The austerity policies that the German government led by Chancellor Angela Merkel is imposing on the peripheral Eurozone countries, called Gipsy in the Anglo-Saxon world, is driving them to a disaster (there is no other way of defining it). A large number of economists have been emphasising this fact (though this number has been very low in Spain), showing that the great recession that these countries are suffering is primarily due to these austerity policies. The reality is that the spreading of this disaster can even affect the German economy itself. One way would be by making it impossible for the peripheral countries to pay their debts, public and private, to German banks. It was the Finance Minister of the Merkel government himself who warned that the collapse of the Greek economy and its exit from the euro would have a very negative effect on the European financial system, centred on the German banking sector.
In actuality, a key objective of the austerity policies imposed by the Merkel administration on peripheral countries and their governments is to force them to pay what they owe to German banks. If these austerity policies are continued, the German banking system itself can be affected very negatively. This reality is ignored by those mainstream media columnists who, somewhat frivolously, claim that the Merkel government wants to ‘expel’ Greece from the euro.
Now, the persistence with austerity policies, despite the risk it poses to the German banking sector, also brings it great benefits. That is, the enormous crisis of peripheral countries is benefitting the German banking sector and the German State which, under the Merkel government is heavily influenced, not only by the banking sector, but also by the German industrial exporting sectors that are increasingly exporting to countries outside the Eurozone. Thus, German State bonds, in light of the deep crisis of confidence in the markets (assisted by the policies of the ECB which contribute to this lack of confidence, with the consequent rise in interest rates for public debt), become a safe investment, highly in demand. Thus there exists a flow of capital towards the German financial system, as a result of the crisis in the peripheral Eurozone countries.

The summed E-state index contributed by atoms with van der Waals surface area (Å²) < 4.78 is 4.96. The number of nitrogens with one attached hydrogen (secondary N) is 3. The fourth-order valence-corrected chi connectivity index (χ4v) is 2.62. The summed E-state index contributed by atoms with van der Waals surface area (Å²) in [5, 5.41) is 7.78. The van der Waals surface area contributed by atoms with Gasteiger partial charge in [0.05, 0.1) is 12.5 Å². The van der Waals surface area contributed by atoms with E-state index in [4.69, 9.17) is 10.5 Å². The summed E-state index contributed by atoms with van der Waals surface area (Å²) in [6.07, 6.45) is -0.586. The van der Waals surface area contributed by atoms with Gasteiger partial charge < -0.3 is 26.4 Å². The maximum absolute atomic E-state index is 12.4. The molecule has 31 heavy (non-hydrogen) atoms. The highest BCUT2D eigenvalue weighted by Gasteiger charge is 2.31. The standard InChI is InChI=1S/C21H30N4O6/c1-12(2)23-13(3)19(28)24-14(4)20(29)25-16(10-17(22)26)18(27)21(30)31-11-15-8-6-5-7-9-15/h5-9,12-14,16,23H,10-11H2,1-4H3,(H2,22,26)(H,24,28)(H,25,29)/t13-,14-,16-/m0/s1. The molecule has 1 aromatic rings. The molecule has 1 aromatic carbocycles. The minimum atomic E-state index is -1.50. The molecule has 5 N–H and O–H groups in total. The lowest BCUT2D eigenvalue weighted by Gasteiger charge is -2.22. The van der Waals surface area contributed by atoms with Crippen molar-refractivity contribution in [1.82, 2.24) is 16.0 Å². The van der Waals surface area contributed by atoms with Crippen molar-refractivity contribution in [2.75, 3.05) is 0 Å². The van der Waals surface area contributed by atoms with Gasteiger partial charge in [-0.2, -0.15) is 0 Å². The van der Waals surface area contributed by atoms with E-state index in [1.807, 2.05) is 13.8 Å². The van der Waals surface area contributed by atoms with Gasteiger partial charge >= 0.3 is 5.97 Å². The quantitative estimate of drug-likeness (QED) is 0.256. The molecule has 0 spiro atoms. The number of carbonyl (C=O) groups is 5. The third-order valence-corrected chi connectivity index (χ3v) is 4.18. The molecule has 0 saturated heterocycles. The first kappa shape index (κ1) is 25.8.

Something similar is happening in the industrial sector. As German economist Frank Hoffer indicates, the decline in the automobile industry in peripheral countries, as with Fiat, positively affects the German automobile industry, as with Volkswagen. Hence austerity policies contribute to the immense dominance of German financial and industrial capital and the German State, which, in the long term, will have a high political cost, since this domination is being established at the cost of the other countries that are resisting these impositions. The case of Greece is an example of this. From this comes the rebirth of nationalisms, both German and anti-German, which can break up the European Union itself. It is not the viability of the euro but the viability of the European Union that is being called into question by these austerity policies, since the promotion of these policies is very quickly diluting the culture of European cohesion (which was always very limited), and replacing it with the culture of nationalisms that led to the First and Second World Wars, which the European Union sought to prevent.
Hence German figures who have shown their commitment to the European project, such as the former Chancellors Helmut Schmidt and Helmut Kohl, have criticised the German Chancellor for placing German business interests above the European project, to the point that they can destroy it. There will be no World War III, but what could happen is that the European Union and not only the euro might disappear. But it would not be the disappearance of the euro (contrary to what is said, its survival is not in danger) that would destroy the European Union, but the disappearance of the European Union that would bring about the disappearance of the euro.